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the homeland house committee. she was a member of that committee. her party said no, she was not picked. they picked a guy instead. and not picking of women set off a kind of amazing attempt at damage control in the house most of which was conducted by republican congresswomen themselves. they set their hopes on the fact there were still two committee chairs to be doled out. 19 committees had been assigned to 19 republican men. but there were two more committees where the chairmanships were doled out by the speaker of the house, himself. so maybe he'd pick a woman for those committees, right? the problem of course is that in this upcoming congress, there are zero republican women serving on either of those two remaining committees that are still looking for a chair. so how could you put the chair to the committee when there's nobody in the membership -- who's speaker boehner going to put in charge if there are no republican women on those committees? i mean, has that ever been done? has the speaker ever taken somebody who is not a member
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of the committee and made them the chair of that committee? has that ever happened? we have been digging around for an answer to that all day. and the answer appears to be, never. at least not since the 19th century. when committees were assembled in a very different way than they are today. that's what makes today's news so interesting because house speaker john boehner announced today that he did find a gal. congresswoman candice miller we guess he's decided to put in charge of not the homeland security committee, no, the house administration committee. so the woman who wanted to chair homeland security and was on that committee, instead, got a consolation prize. she's going to be chair of a committee she hasn't been on before. a committee that among other things oversees the house cafeterias. so this not helpful picture is now, if i have done the math right, suddenly 105% more helpful. look. diversity. speaker boehner has one more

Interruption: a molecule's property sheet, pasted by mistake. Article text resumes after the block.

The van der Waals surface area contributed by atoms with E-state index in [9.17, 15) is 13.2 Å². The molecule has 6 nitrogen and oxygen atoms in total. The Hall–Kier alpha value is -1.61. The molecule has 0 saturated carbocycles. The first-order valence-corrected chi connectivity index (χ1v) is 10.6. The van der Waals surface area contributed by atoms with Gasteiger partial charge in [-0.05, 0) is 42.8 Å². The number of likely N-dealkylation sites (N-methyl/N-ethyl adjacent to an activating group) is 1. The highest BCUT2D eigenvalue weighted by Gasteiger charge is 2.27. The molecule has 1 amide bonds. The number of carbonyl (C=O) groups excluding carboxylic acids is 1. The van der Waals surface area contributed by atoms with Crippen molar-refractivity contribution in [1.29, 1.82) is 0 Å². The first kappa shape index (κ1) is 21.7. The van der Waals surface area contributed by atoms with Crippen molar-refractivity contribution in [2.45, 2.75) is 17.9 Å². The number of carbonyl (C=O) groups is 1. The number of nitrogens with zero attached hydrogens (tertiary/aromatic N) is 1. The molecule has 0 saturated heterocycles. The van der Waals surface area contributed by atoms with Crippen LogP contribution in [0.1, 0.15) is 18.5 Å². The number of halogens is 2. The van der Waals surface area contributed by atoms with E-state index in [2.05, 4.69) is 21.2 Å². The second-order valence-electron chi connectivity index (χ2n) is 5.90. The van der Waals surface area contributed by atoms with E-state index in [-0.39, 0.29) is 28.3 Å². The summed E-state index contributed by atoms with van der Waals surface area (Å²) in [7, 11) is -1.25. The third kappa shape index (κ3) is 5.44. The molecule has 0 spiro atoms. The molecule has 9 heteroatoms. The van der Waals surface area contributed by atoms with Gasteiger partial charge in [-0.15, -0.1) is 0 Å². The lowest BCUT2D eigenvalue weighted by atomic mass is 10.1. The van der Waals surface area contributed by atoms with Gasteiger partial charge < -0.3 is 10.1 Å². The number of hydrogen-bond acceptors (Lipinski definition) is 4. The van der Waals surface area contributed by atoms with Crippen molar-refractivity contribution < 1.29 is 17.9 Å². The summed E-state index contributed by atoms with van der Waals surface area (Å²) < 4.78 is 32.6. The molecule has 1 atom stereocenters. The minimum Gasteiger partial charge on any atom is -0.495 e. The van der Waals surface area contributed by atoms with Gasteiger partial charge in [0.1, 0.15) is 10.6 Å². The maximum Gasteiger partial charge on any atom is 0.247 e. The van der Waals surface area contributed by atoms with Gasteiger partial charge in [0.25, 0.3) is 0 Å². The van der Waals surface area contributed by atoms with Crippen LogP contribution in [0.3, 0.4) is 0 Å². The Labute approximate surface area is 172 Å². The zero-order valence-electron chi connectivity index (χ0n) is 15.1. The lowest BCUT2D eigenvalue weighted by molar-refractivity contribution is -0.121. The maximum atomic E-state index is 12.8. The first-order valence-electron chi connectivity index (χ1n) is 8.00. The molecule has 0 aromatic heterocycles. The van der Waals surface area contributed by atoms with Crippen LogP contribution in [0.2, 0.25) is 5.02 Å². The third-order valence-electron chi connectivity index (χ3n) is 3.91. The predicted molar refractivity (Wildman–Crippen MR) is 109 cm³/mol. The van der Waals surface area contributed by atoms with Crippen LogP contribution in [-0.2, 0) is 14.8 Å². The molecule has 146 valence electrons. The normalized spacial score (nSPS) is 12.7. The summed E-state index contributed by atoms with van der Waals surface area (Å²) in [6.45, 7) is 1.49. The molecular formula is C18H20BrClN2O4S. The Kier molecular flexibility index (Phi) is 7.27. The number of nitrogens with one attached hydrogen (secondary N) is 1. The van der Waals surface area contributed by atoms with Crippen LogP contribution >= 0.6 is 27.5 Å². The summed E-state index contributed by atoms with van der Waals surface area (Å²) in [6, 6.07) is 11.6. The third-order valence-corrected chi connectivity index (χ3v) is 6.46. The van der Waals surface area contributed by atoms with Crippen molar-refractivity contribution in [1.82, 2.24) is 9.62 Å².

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harry truman's 1948 reelection campaign had all of the hallmarks of failure. two years earlier his party lost house of both parties of congress. his legislative agenda was stalled. one of those in his cabinet announced he would run against his former boss as a third party candidate. truman's approval ratings were bottom of the barrel low. things were not looking good. he expected to lose his bid for reelection. the chicago "daily tribune" went so far to print a headline saying he did lose his bid for re-election. but truman won. and he won in part not just because he ran against his republican challenger but also against that republican congress. at his nominating convention that year, president truman delivered one of his most fiery speeches ever. he called the republican-controlled congress the do-nothing congress and called on that do-nothing congress to return to washington
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to a special session to finally do its job and pass legislation, thank you very much. after that fiery convention speech, congress did come back for a special session and they still did nothing. and president truman, therefore, continued to call them the do-nothing congress. and he railed on them about it on the campaign trail. and that campaign trail led him all the way back to the white house for a second term. 1948, harry truman talking about and criticizing the 80s congress. this congress, the one in washington today is the 102nd congress. here's what has happened since the time of truman's do-nothing congress. that is truman's congress there, the red arrow there, the one that couldn't get anything done, so terrible and hapless and unpopular that truman was able to run an otherwise hopeless campaign against them and win. the graph shows how much legislation was passed by that congress. right? that was history's do-nothing congress. here's our current congress. the good old 112th. here's our current republican-led congress.
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truman's congress passed a meager 900 or so bills. our congress passed fewer than 100. the weakest most anemic record on record for any congress ever since the congressional clerk started counting the number of bills passed, no congress has accomplished less than john boehner's congress. you know what, it turns out people still care just like in truman's time. the es scheme the american people have for congress now is in mired in the low double digits. so there are still a few more days left in the 112th congress. they have set a new mark for congressional uselessness. the good news is nowhere to go but up, right? maybe not. today the republican house majority leader eric cantor released the new house calendar for next year for the next congress. and if you're hoping for a little more production next year, compared with this year, look, 365 days on the calendar next year. republicans have decided to give themselves 239 days off including the weekends. they'll only be in